The Viet Nam authorities changed the law again in May 2013, so that drugs sourced from outside the EU or manufactured in-country could be used in lethal injections. The amended law comes into effect on 27 June. The Minister of Public Security has said that 117 death row prisoners will be executed immediately, using drugs manufactured in Viet Nam.

Since the change in the method of execution, Viet Nam has built facilities around the country and trained staff to administer lethal injections. In 2012, more than 86 death sentences were imposed, two of them for embezzlement.

Please write immediately in Vietnamese, English or your own language:
-Demanding that the authorities immediately halt any plans to resume executions, the ultimate form of cruel, inhuman or degrading punishment and a violation of the right to life, protected in international human rights law;
-Calling on them to immediately establish a moratorium on executions with a view to abolition of the death penalty, in line with four UN General Assembly resolutions adopted since 2007, including resolution 67/176 on 20 December 2012;
-Calling on them, in the meantime, to commute all death sentences and reduce the number of offences punishable by the death penalty.


Minister of Public Security
Lt Gen Tran Dai Quang
Ministry of Public Security
44 Yet Kieu Street, Hoan Kiem District
Ha Noi, Viet Nam
Fax: 011 844 3942 0223
Salutation: Dear Minister

Chairman of the National Assembly
Nguyen Sinh Hung
Office of the National Assembly
35 Ngo Quyen St, Hoan Kiem District
Ha Noi, Viet Nam
Salutation: Dear National Assembly Chairman

Minister of Foreign Affairs
Pham Binh Minh
Minister of Foreign Affairs
1 Ton That Dam Street
Ba Dinh District, Ha Noi, Viet Nam
Fax: 011 44 3823 1872

Embassy of Vietnam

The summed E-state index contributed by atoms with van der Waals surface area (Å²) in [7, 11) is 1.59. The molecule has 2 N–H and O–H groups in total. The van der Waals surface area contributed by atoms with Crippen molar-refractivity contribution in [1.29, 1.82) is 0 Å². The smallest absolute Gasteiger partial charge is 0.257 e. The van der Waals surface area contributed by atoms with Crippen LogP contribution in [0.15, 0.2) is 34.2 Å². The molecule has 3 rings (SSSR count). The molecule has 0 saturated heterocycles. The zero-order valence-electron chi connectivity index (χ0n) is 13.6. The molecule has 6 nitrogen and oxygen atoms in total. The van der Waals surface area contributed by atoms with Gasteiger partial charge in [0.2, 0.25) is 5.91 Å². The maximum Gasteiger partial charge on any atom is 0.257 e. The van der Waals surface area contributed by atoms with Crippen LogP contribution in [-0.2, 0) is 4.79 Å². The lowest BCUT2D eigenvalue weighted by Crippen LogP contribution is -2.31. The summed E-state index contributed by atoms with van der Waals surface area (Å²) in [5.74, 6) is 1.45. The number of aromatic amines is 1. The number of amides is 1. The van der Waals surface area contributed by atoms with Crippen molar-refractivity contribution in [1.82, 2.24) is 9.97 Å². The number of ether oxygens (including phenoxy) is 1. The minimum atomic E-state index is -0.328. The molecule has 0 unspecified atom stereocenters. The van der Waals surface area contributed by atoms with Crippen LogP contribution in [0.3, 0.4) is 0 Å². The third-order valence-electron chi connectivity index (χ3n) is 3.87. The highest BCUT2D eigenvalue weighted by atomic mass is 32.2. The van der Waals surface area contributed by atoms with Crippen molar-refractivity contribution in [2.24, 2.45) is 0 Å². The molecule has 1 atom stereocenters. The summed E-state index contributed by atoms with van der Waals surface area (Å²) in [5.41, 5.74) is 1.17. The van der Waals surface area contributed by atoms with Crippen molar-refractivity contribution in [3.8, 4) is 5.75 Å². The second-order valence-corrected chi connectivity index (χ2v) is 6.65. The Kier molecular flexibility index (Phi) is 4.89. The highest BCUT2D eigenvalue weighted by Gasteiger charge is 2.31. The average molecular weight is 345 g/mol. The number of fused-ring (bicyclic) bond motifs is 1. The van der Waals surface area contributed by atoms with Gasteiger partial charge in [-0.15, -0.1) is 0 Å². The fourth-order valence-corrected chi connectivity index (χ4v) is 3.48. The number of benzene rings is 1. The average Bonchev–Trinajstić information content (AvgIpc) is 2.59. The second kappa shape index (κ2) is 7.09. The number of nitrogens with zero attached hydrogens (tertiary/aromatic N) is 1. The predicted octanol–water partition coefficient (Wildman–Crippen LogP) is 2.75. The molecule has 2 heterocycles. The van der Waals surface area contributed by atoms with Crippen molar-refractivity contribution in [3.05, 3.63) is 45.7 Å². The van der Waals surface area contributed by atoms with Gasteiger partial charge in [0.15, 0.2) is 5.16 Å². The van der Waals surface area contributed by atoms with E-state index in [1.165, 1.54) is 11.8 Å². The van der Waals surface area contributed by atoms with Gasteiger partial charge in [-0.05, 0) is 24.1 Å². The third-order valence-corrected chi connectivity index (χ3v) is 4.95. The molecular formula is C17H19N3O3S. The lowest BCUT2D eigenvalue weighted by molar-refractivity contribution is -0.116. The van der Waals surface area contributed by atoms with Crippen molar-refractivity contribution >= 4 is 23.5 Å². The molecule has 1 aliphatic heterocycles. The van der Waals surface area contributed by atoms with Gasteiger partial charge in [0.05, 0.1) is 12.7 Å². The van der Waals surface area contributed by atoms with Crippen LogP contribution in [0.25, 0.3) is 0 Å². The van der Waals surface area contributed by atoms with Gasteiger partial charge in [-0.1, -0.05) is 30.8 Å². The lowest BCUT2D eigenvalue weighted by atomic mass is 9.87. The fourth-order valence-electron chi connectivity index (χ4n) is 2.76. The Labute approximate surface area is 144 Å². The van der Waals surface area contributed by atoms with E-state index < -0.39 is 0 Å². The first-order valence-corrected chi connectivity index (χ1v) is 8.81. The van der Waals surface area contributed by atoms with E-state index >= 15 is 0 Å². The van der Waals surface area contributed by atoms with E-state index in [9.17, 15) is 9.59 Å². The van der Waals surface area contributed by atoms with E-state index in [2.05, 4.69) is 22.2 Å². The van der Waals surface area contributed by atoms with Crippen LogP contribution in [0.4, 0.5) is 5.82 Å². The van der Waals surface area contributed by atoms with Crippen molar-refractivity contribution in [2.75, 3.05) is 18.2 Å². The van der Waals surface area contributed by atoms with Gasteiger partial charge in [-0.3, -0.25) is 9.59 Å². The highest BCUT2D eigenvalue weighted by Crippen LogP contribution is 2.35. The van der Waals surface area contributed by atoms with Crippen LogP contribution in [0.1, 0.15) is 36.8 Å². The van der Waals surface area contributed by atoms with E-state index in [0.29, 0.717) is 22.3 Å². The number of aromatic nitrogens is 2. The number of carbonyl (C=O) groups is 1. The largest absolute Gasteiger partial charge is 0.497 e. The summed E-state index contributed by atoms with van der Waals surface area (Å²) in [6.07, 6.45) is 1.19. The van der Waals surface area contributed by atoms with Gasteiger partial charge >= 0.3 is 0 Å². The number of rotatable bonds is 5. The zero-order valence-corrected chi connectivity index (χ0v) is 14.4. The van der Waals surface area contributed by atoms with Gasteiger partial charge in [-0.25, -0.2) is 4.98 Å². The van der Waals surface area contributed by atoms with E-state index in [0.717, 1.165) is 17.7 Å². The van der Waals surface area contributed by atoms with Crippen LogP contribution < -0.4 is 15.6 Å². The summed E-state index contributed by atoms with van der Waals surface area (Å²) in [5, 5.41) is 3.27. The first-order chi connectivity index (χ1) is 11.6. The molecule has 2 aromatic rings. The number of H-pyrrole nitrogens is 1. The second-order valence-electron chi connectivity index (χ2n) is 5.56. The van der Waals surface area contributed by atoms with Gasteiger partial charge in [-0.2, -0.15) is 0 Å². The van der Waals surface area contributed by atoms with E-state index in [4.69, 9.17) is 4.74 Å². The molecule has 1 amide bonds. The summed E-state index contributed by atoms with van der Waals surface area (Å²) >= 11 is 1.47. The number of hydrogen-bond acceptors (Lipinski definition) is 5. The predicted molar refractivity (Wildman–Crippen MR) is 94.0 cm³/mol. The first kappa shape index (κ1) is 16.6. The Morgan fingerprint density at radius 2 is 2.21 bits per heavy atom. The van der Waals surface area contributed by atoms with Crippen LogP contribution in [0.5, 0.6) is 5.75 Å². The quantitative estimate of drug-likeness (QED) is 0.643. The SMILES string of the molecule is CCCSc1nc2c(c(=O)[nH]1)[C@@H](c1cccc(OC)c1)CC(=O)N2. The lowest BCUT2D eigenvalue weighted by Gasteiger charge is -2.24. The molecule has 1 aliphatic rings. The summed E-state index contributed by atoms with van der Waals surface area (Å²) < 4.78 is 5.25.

1233 20th St NW Suite 400, Washington DC 20036
Tel: 1 202 861 0737 or 1 202 716 8666
Fax: 1 202 861 0917

Please check with the AIUSA Urgent Action Network Office if sending appeals after the above date.


Viet Nam’s National Assembly held discussions in November 2012 over how to resolve the situation of an increasing number of prisoners awaiting execution. It was claimed that this was causing overcrowding in difficult prison conditions, with three prisoners having committed suicide and others allegedly requesting that they be executed soon. Some National Assembly members advocated returning to using the firing squad.

Viet Nam retains the death penalty for 21 offences, including violent crimes, national security offences, drug trafficking and embezzlement. In January 2010, the number of capital offences was reduced from 29, but moves towards a further reduction appear to have stalled.

Statistics on the death penalty have been classified as a “state secret” since January 2004, and there is a general lack of transparency over its application. No information is publicly available on who is currently awaiting execution and for what crimes. State-controlled media report on some death sentences, enabling a minimum level of monitoring of the use of the death penalty in the country. However the total and accurate figures are not available. Government officials publicly stated that the number of prisoners under sentence of death was higher than 530 in January 2013, when discussions were underway on how to resume executions.

Name: Unknown (both)
Issues: Death penalty